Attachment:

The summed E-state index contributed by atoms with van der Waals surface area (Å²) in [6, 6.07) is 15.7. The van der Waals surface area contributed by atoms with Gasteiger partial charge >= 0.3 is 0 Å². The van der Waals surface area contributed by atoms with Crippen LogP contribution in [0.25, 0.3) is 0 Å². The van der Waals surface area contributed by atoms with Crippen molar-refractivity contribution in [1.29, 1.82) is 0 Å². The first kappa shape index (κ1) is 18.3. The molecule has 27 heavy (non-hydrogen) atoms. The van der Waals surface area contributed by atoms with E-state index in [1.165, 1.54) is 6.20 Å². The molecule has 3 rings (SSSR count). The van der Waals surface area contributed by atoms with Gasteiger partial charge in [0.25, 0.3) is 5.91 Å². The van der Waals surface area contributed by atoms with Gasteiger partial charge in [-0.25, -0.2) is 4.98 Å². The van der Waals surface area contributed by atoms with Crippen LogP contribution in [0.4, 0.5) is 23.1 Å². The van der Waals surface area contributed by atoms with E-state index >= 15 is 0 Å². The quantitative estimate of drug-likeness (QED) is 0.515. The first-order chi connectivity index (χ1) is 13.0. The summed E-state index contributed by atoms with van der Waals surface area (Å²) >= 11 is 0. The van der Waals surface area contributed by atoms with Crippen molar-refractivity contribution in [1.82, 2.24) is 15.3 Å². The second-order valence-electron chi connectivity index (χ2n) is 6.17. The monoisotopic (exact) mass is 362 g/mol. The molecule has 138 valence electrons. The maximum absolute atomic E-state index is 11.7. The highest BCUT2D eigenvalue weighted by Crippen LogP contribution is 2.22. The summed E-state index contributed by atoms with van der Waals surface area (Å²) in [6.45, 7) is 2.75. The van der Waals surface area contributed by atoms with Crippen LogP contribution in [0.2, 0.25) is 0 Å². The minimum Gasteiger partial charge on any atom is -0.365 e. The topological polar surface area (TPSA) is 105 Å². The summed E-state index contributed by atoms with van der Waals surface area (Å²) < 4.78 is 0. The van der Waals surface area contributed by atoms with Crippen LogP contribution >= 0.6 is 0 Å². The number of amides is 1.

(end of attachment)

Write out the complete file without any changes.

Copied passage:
The summed E-state index contributed by atoms with van der Waals surface area (Å²) in [6, 6.07) is 15.7. The van der Waals surface area contributed by atoms with Gasteiger partial charge >= 0.3 is 0 Å². The van der Waals surface area contributed by atoms with Crippen LogP contribution in [0.25, 0.3) is 0 Å². The van der Waals surface area contributed by atoms with Crippen molar-refractivity contribution in [1.29, 1.82) is 0 Å². The first kappa shape index (κ1) is 18.3. The molecule has 27 heavy (non-hydrogen) atoms. The van der Waals surface area contributed by atoms with E-state index in [1.165, 1.54) is 6.20 Å². The molecule has 3 rings (SSSR count). The van der Waals surface area contributed by atoms with Gasteiger partial charge in [0.25, 0.3) is 5.91 Å². The van der Waals surface area contributed by atoms with Gasteiger partial charge in [-0.25, -0.2) is 4.98 Å². The van der Waals surface area contributed by atoms with Crippen LogP contribution in [0.4, 0.5) is 23.1 Å². The van der Waals surface area contributed by atoms with E-state index >= 15 is 0 Å². The quantitative estimate of drug-likeness (QED) is 0.515. The first-order chi connectivity index (χ1) is 13.0. The summed E-state index contributed by atoms with van der Waals surface area (Å²) >= 11 is 0. The van der Waals surface area contributed by atoms with Crippen molar-refractivity contribution in [1.82, 2.24) is 15.3 Å². The second-order valence-electron chi connectivity index (χ2n) is 6.17. The monoisotopic (exact) mass is 362 g/mol. The molecule has 138 valence electrons. The maximum absolute atomic E-state index is 11.7. The highest BCUT2D eigenvalue weighted by Crippen LogP contribution is 2.22. The summed E-state index contributed by atoms with van der Waals surface area (Å²) in [6.45, 7) is 2.75. The van der Waals surface area contributed by atoms with Crippen LogP contribution in [0.2, 0.25) is 0 Å². The minimum Gasteiger partial charge on any atom is -0.365 e. The topological polar surface area (TPSA) is 105 Å². The summed E-state index contributed by atoms with van der Waals surface area (Å²) < 4.78 is 0. The van der Waals surface area contributed by atoms with Crippen LogP contribution >= 0.6 is 0 Å². The number of amides is 1.